Meet some of the LGBT+ tattoo artists in Ireland leading the way for queer inclusivity in the industry

Accompanied with stunning portraits by Babs Daly, queer tattoo artists celebrate the growing creativity and inclusivity of the tattooing world.

A tattooed female arm reaches out
Image: Babs Daly

LGBT+ tattoo artists are shaking up an industry once regarded an unwelcoming to the queer community. Times are changing, however, and it’s creatives like these leading the charge to make getting a tattoo a welcoming experience for all.

This is not a definitive list of the queer artists working in Ireland but a flavour of some of the exciting new faces on the scene. Each artist spoke about their styles, their own experiences of the industry as queer creatives and how things are changing quickly, and for the better.

Victoria Levins
True Electric Tattoo

How would you describe your style?

My tattoo style would vary. If a client approaches with an idea or preferred style, to be able to produce something for them whether it be realistic, traditional, new school or minimal would be what I strive for.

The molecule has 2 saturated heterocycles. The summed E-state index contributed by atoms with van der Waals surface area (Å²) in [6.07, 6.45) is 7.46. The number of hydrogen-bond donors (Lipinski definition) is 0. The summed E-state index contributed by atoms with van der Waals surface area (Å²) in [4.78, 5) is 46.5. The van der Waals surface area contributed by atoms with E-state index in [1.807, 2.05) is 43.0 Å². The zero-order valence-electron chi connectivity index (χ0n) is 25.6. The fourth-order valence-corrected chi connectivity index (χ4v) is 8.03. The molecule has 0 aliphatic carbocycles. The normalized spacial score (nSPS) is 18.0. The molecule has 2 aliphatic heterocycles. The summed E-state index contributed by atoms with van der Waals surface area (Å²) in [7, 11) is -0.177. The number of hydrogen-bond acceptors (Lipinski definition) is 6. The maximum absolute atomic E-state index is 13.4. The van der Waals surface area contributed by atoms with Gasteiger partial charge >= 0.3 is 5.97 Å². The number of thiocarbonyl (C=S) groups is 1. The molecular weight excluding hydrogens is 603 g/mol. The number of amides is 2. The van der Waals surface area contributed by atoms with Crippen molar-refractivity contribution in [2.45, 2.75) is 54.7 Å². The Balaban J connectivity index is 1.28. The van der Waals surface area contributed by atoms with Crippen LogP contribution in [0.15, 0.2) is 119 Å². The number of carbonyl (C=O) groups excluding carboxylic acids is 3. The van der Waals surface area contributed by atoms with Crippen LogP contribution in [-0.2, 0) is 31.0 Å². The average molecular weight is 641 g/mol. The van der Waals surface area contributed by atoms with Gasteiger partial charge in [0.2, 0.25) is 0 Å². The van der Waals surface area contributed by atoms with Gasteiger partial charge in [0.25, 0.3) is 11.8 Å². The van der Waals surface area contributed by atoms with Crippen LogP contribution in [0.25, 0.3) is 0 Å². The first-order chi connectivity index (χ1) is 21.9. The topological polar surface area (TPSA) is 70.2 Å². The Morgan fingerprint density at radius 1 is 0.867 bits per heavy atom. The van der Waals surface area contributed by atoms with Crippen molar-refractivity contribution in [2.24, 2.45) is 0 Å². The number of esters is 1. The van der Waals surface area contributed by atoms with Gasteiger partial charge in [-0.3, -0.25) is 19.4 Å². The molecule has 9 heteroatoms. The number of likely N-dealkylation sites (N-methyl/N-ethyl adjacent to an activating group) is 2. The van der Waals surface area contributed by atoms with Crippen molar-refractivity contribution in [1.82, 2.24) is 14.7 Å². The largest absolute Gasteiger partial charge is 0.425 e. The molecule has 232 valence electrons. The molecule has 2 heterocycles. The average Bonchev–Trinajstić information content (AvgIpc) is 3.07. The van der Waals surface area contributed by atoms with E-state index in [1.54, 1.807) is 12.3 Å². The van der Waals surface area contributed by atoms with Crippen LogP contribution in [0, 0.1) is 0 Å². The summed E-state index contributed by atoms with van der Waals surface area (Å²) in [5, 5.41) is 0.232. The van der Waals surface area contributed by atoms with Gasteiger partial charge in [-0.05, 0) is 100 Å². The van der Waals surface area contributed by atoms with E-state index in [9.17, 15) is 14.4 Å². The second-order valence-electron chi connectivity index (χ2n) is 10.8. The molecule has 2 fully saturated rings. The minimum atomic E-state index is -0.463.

Is the tattoo industry becoming more accepting of LGBT+ artists and customers?

I believe so. From personal experience, beginning an apprenticeship in 2010, things were incredibly different, and at stages, even uttering you were part of the LGBT+ community was a risk. A positive response was not always reciprocated.

It was a slightly isolated time in the industry, it was a fearful stage for me personally with fears of rejection and being criticised over who I was rather than my talent or eagerness to learn everything I needed to know about the craft. Things have drastically changed even since this period. The progressive acceptance today in society has followed through to the tattoo industry.

More people are coming out at a younger age today in comparison to even 10 years ago. This has had a majorly positive impact in the community and personally I’ve experienced a higher LGBT+ custom base.